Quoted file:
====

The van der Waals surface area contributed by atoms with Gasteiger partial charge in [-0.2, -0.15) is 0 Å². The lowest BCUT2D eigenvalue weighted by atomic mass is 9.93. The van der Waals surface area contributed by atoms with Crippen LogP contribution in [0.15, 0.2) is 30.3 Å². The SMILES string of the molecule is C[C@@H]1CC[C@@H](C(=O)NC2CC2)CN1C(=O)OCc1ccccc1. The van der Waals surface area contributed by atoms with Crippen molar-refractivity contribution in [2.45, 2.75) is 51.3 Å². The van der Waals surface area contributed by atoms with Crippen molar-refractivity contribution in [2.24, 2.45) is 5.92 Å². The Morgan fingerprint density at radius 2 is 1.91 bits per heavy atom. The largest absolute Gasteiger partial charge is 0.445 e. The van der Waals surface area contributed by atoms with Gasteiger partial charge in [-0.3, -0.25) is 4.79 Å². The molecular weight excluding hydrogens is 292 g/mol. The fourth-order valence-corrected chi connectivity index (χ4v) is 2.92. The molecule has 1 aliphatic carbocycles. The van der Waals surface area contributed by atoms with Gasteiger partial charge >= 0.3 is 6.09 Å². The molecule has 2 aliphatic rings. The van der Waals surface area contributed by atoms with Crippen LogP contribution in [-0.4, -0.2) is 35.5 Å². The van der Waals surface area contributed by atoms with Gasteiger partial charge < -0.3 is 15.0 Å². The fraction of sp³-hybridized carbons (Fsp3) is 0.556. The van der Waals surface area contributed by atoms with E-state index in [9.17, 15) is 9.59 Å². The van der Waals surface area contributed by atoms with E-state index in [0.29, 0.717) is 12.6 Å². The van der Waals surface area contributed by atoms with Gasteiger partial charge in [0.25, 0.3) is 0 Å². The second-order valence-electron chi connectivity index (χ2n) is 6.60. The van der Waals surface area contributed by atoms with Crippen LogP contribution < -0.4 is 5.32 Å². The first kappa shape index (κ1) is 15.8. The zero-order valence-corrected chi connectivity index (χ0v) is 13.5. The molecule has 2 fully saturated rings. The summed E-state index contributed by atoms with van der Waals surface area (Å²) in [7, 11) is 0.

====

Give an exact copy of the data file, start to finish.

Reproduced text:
The van der Waals surface area contributed by atoms with Gasteiger partial charge in [-0.2, -0.15) is 0 Å². The lowest BCUT2D eigenvalue weighted by atomic mass is 9.93. The van der Waals surface area contributed by atoms with Crippen LogP contribution in [0.15, 0.2) is 30.3 Å². The SMILES string of the molecule is C[C@@H]1CC[C@@H](C(=O)NC2CC2)CN1C(=O)OCc1ccccc1. The van der Waals surface area contributed by atoms with Crippen molar-refractivity contribution in [2.45, 2.75) is 51.3 Å². The van der Waals surface area contributed by atoms with Crippen molar-refractivity contribution in [2.24, 2.45) is 5.92 Å². The Morgan fingerprint density at radius 2 is 1.91 bits per heavy atom. The largest absolute Gasteiger partial charge is 0.445 e. The van der Waals surface area contributed by atoms with Gasteiger partial charge in [-0.3, -0.25) is 4.79 Å². The molecular weight excluding hydrogens is 292 g/mol. The fourth-order valence-corrected chi connectivity index (χ4v) is 2.92. The molecule has 1 aliphatic carbocycles. The van der Waals surface area contributed by atoms with Gasteiger partial charge >= 0.3 is 6.09 Å². The molecule has 2 aliphatic rings. The van der Waals surface area contributed by atoms with Crippen LogP contribution in [-0.4, -0.2) is 35.5 Å². The van der Waals surface area contributed by atoms with Gasteiger partial charge < -0.3 is 15.0 Å². The fraction of sp³-hybridized carbons (Fsp3) is 0.556. The van der Waals surface area contributed by atoms with E-state index in [9.17, 15) is 9.59 Å². The van der Waals surface area contributed by atoms with E-state index in [0.29, 0.717) is 12.6 Å². The van der Waals surface area contributed by atoms with Gasteiger partial charge in [0.25, 0.3) is 0 Å². The second-order valence-electron chi connectivity index (χ2n) is 6.60. The van der Waals surface area contributed by atoms with Crippen LogP contribution < -0.4 is 5.32 Å². The first kappa shape index (κ1) is 15.8. The zero-order valence-corrected chi connectivity index (χ0v) is 13.5. The molecule has 2 fully saturated rings. The summed E-state index contributed by atoms with van der Waals surface area (Å²) in [7, 11) is 0.